March 9, 2017 - Issue: Vol. 163, No. 41 — Daily Edition115th Congress (2017 - 2018) - 1st Session
INTRODUCTION OF THE RAISE IT ACT; Congressional Record Vol. 163, No. 41
(Extensions of Remarks - March 09, 2017)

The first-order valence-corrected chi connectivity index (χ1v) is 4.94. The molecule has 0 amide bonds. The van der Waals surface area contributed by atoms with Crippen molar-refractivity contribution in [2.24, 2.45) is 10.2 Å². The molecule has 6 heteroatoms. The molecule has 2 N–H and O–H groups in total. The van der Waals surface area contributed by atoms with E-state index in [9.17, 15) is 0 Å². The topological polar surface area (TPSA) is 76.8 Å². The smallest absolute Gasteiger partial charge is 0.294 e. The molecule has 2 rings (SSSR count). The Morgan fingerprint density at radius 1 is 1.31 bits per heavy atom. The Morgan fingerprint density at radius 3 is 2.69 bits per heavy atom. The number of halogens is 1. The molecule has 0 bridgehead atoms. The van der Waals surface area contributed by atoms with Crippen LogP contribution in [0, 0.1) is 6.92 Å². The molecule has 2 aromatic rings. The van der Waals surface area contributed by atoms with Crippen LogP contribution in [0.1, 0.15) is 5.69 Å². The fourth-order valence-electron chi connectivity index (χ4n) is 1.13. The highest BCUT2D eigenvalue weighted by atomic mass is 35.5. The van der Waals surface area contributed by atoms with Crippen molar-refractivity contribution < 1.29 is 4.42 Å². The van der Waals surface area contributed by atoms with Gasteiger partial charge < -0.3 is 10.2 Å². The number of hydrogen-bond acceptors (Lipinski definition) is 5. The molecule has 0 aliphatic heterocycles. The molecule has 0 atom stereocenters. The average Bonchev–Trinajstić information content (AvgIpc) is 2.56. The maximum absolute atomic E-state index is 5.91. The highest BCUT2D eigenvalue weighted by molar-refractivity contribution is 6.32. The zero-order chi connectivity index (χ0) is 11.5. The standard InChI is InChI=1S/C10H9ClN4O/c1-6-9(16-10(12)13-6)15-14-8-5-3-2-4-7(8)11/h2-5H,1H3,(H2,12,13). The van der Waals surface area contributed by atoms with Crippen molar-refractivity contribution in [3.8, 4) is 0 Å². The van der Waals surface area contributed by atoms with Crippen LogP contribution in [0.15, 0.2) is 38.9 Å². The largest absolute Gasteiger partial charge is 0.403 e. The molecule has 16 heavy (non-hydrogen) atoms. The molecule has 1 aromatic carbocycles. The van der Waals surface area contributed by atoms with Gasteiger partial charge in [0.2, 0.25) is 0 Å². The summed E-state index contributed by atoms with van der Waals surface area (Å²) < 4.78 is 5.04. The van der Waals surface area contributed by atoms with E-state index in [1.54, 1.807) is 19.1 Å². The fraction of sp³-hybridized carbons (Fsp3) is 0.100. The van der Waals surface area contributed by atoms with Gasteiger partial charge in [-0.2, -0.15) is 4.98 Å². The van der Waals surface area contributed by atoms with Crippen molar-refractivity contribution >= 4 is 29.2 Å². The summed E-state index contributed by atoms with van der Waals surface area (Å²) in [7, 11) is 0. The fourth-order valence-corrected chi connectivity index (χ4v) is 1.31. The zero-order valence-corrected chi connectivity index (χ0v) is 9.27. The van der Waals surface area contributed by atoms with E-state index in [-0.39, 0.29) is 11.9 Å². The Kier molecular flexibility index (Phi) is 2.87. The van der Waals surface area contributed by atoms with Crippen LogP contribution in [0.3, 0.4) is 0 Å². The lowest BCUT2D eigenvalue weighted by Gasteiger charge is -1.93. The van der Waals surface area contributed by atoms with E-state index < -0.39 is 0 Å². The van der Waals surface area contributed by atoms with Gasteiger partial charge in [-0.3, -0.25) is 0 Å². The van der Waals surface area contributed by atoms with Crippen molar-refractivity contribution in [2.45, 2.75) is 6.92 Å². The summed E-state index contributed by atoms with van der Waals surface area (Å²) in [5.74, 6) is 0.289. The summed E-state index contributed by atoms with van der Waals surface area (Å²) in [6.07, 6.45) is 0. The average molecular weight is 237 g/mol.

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[Extensions of Remarks] [Pages E301-E302] From the Congressional Record Online through the Government Publishing Office [www.gpo.gov] INTRODUCTION OF THE RAISE IT ACT ______ HON. EARL BLUMENAUER of oregon in the house of representatives Thursday, March 9, 2017 Mr. BLUMENAUER. Mr. Speaker, America is literally falling apart and falling behind. Every day, we see new stories of deficient bridges, ballooning maintenance backlogs for aging transit systems, urban areas choking on congestion, or rising roadway fatalities. Earlier today, the American Society of Civil Engineers gave America's infrastructure an overall grade of D+, unchanged from 2013. Roads received a D, while transit came in at a D-. There is universal agreement that we must address these growing infrastructure challenges. The only question is how to pay for it. That's why I'm introducing the Raise And [[Page E302]] Index to Sustainably and Efficiently Invest In Transportation (RAISE IT) Act. The federal gas tax, unchanged since 1993, has lost more than 40 percent of its purchasing power due to inflation and rising fuel efficiency. Stuck at 18.4 cents a gallon for 24 years, the gas tax has led to more than a decade of uncertainty in the federal transportation program, a perennially insolvent Highway Trust Fund, and more than $140 billion borrowed from the general Treasury fund to maintain current, inadequate surface transportation funding levels. The Highway Trust Fund will run a $15 billion deficit this year and will be bankrupt by 2021. Raising the gas tax, supported by a broad coalition of stakeholders from the AFL-CIO to the U.S. Chamber of Commerce, AAA, truckers, and transit, would fix the Highway Trust Fund and provide certainty to commuters, businesses, and local governments that count on a strong, continuing federal partnership. The RAISE IT Act would index the federal gas and diesel taxes to inflation and phase in a 15 cent a gallon increase over three years, generating $210 billion over the next ten years. Congress should follow the lead of the eight Republican-led states that raised gas taxes in the last two years. Countless editorial boards, transportation and economic policy experts, and blue ribbon panels like Simpson-Bowles Commission, all call for an increase in the federal gas tax. In the words of President Reagan, who more than doubled the gas tax in 1983, ``the cost to average motorist will be small, but the benefit to our transportation system will be immense.'' ____________________